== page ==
Back in early 1991, as witnessed by the various top ten hip-hop radio charts below from that period, the popular hip-hop of the day was a pretty darn diverse selection of the genre, especially in comparison to what counts for popular hip-hop today. Although the period technically fell under hip-hop's so-called "golden age," as typified by such chart entries below as Gang Starr, A Tribe Called Quest
and Main Source,
there were many other specific rap flavors also represented. These many different styles sharing the spotlight back then included feminist rap (Yo-Yo
's "Dope Femininity" -- the B-Side of "Stompin To The 90s" -- is on the charts as well as tracks by female rappers Nasty
and Monie Love
), uplifting, feel good party rap (Digital Underground
's "Same Song" featuring 2Pac
), traditional battle rap (LL Cool J'
s "Mama Said Knock You Out"), weed themed rap (Cypress Hill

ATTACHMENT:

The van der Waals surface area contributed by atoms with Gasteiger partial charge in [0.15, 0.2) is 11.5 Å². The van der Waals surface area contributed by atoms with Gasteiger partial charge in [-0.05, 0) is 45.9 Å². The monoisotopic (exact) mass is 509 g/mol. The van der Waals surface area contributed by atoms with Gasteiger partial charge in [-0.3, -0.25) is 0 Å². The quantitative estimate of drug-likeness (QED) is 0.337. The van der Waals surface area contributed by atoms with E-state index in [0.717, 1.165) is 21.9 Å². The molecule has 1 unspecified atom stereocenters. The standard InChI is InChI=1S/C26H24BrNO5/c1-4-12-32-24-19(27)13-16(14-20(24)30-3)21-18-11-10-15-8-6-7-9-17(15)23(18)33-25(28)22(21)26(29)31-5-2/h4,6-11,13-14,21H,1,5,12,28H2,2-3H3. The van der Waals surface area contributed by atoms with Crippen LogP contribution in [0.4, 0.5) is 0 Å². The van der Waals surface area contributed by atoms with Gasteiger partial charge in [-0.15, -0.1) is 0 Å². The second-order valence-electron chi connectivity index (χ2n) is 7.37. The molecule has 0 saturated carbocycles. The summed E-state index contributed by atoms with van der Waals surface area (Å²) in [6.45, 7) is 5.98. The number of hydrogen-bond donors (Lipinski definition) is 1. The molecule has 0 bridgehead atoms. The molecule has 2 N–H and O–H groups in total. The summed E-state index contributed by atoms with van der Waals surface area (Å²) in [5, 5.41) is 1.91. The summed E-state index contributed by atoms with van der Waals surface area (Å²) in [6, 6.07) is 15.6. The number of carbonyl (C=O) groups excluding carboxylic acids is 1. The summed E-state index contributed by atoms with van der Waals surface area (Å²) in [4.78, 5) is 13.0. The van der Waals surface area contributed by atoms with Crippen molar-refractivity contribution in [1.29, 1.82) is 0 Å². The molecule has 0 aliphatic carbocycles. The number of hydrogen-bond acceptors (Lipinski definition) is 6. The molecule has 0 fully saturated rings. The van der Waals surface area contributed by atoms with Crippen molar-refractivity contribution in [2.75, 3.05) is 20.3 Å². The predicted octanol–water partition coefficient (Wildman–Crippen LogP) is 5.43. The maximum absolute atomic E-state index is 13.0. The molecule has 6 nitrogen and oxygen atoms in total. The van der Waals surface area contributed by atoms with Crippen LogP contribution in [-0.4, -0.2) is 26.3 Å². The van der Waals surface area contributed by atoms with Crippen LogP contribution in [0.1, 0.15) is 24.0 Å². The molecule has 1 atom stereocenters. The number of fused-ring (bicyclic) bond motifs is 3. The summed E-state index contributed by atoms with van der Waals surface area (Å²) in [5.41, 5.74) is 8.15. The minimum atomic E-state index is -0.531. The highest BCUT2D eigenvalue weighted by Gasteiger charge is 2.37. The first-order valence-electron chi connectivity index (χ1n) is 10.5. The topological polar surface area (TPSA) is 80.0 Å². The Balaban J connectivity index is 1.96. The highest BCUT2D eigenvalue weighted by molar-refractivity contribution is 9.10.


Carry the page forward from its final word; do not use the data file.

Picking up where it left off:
, who had a head start on the "blunt era" of hip-hop by a good 18 months with this pre-album release version), new jack swing (Father MC
), socially conscious rap that pushed for change and equality (Kool G Rap
's "Erase Racism" and the Human Education Against Lies
-- aka H.E.A.L.
project), as well as the more intense Afro-centric or hardcore political rap (Paris, X-Clan, Intelligent Hoodlum, King Sun, Consolidated
), and of course gangsta rap (NWA
) and player rap (Too $hort
). Meanwhile, Ice Cube
's incredible December 1990 released EP Kill At Will,
featuring such tracks as
"Dead Homiez" and "Jackin for Beats," transcended one individual style, and instead melded political with hardcore and gangsta.